South Sudanese defence minister Kole Manyang Juuk released a statement Wednesday, calling for Egypt to reinforce its military support for the country and to discuss the widespread conflict and unstable political conditions.
This came following President Abdel Fattah Al-Sisi’s meeting with South Sudan’s former vice president Riek Machar Tuesday, in which the both officials reviewed and discussed developments regarding the implementation of the peaceful settlement agreement, signed in August 2015. They also discussed bilateral relations between the countries.
Juuk began his statement by saying his country highly appreciates Egypt’s support during the current crisis. He praised the role of Egyptian armed forces and efforts within Egyptian military academies to qualify young students for military work. He said Egypt succeeded in becoming “a militarily advanced country”.
Based on this, Juuk demanded Egyptian military support saying, “South Sudan looks forward to increasing military cooperation with Egypt to realise our desire to build national army and to arm and train it in a modern way, so as to secure the safety of its territory and its citizens.”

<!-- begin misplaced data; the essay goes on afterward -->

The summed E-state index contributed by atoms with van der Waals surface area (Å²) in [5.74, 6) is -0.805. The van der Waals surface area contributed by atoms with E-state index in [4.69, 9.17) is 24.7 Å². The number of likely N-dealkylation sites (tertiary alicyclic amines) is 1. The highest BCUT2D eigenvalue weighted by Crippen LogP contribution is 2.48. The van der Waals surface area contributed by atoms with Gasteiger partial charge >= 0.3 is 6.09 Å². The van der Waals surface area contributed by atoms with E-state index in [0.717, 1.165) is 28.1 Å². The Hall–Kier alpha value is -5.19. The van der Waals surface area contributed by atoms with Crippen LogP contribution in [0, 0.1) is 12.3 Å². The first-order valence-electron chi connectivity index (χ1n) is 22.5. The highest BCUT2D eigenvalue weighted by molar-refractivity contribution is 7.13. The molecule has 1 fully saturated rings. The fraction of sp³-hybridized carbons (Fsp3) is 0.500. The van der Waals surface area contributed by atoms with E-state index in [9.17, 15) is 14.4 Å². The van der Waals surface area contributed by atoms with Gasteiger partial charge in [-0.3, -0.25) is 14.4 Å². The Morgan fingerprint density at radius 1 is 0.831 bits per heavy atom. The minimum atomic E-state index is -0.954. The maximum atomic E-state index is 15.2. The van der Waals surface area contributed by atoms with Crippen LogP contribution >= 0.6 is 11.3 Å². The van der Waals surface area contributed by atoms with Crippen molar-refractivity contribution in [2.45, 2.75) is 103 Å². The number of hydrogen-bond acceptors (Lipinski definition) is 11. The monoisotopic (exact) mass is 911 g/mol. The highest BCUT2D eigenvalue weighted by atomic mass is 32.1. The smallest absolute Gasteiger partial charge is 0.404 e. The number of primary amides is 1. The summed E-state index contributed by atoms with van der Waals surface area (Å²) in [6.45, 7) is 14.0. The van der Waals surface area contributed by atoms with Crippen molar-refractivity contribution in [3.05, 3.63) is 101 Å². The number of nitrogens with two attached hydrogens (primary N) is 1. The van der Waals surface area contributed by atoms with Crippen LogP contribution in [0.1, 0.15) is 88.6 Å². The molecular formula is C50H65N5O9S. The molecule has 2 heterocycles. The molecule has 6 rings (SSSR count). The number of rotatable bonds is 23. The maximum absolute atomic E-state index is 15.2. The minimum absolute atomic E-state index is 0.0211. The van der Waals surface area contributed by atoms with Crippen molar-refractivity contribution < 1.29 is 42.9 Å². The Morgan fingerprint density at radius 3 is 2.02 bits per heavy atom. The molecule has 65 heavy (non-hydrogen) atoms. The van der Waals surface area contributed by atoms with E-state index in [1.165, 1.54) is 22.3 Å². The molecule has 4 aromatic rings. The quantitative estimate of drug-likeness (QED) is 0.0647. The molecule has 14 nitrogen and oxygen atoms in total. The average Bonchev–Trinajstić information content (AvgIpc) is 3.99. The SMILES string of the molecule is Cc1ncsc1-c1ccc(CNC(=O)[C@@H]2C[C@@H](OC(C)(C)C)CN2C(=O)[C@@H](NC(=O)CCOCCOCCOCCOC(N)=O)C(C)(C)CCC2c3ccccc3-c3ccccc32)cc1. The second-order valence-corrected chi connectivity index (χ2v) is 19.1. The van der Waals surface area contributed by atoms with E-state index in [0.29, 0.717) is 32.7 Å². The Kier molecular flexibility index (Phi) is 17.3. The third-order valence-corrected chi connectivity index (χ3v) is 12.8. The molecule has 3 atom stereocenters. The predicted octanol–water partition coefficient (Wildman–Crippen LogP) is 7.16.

He thanked the Egyptian government for addressing the proposal on international sanctions and stressed the necessity of solving African problems without any western interference.
The Sudanese official then referred to the unstable security and political conditions in his country and especially to the deteriorating economic condition in the oil-producing Sudanese state. However, he confirmed that South Sudan will be able to solve its internal problems following the peace agreement.
Regarding the subsequent challenges of the peace agreement, he explained, “There are several difficulties in integrating and accommodating the opposition in the government as they were recruited by civilians during the recent conflict, not counting the high level of unemployment.”
The minister concluded his statement by discussing internal conflicts inside South Sudan and possibly solutions, as well as criticising Western intervention.